I, like Joshua, can appreciate a good battle. I have often felt as if God has called me. Like Joshua, I trust God’s word. My battle gear is the written word. I trust God will lead me. Many of us, living with HIV are Chosen Ones. For whatever reason, we have been chosen to fight this battle of HIV/AIDS.
As the Israelites were crossing the Jordan, they were instructed to pick up 12 stones and place them in a circle on the land. These stones were to represent them coming up out of the Jordan and landing on dry land. They were placed in a circle and was a memorial of their journey, and God’s faithfulness. It would be a story to tell their children in times to come. Much like when Moses crossed the Sea of Reeds (The Red Sea). Joshua and his people would have their own story to pass down.
I can’t help but realize that we, who have been on this wilderness journey, have been on it for as long as the Israelites were, thousands of years ago. Their journey was 40 years in the wilderness. We are 35 years in. Perhaps our Promised Land is coming soon.
Oh, we have made our own crossings. We’ve crossed through the monstrous drugs of AZT and Fuzeon. We’ve crossed through different treatment plans, different drugs, different medical trials. We’ve had a glimpse of the Promised Land with our rising CD4 counts and our viral loads of undetectable statuses. We have a glimpse of the Promised Land of getting to zero, with PrEP; the medication which if taken properly prevents one from contracting HIV. These are glimpses of the Promised Land. But we have to fight for each glimpse we get.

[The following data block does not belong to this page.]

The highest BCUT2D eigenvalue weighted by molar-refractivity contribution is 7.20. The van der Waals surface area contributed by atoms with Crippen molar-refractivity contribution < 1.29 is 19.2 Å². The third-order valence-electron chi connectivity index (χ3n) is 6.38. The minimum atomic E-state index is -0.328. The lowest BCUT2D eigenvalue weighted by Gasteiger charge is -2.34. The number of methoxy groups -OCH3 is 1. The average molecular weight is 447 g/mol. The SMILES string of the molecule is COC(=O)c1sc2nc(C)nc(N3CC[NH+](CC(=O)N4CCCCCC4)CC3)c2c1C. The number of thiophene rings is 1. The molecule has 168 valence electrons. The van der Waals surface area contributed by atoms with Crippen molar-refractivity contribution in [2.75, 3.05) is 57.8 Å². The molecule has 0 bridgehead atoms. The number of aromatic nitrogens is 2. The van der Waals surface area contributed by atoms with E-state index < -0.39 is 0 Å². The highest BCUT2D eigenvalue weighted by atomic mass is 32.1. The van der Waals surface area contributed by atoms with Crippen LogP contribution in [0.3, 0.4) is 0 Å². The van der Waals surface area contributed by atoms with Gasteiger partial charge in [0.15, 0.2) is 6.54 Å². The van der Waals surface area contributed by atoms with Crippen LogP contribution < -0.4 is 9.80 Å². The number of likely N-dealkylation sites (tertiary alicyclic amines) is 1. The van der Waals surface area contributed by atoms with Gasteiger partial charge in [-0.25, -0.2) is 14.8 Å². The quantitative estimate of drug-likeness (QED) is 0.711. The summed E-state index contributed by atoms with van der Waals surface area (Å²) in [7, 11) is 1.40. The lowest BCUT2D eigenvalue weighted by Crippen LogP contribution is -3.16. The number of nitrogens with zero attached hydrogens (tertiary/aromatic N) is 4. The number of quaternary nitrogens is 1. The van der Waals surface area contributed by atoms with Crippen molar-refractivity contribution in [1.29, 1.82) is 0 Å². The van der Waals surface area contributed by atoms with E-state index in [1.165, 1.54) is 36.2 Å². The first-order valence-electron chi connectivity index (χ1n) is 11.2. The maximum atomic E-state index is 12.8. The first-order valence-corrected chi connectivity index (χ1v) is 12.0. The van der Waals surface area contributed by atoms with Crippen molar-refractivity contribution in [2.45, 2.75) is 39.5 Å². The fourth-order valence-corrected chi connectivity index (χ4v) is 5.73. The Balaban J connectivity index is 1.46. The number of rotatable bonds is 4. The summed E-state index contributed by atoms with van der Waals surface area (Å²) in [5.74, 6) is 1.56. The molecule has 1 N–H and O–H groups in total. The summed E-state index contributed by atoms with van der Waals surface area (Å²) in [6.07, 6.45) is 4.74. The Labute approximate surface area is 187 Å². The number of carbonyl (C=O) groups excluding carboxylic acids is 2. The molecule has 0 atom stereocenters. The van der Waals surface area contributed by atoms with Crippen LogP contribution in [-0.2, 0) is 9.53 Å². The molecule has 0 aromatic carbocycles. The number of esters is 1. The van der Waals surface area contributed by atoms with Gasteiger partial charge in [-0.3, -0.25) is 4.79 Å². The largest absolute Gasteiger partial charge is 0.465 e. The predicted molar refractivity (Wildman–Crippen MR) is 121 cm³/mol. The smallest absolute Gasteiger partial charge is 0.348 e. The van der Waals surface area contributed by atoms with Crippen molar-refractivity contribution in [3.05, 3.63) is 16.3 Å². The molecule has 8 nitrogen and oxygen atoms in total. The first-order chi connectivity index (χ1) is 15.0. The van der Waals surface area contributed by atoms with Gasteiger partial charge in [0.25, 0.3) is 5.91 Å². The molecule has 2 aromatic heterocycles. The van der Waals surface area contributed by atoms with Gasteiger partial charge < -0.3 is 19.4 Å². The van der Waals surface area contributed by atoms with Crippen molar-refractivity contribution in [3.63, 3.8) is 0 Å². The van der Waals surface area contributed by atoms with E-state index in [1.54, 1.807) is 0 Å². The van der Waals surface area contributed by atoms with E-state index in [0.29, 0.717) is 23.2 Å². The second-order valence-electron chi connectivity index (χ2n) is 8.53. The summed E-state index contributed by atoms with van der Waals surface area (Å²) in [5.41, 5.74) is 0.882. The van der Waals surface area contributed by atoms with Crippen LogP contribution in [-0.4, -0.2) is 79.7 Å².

Not too much later in the book of Joshua, as they conquered the land of Canaan, the Israelites were told to march around the city of Jericho blowing their horns ….they did this enough times and the walls came tumbling down!
We too must march and blow our horns (shout out) and make noise. We must be heard! We must complain and not become complacent with the way things are! The end of this disease is in sight. But we must push. Our battle is not among ourselves, but with the government and with the medical authorities. My battle has been within the faith community; holding the community accountable for stigma, lack of action on their part – but lots of ‘silent reaction’ to those who speak openly about the conditions within the church, especially among their own, living with the disease.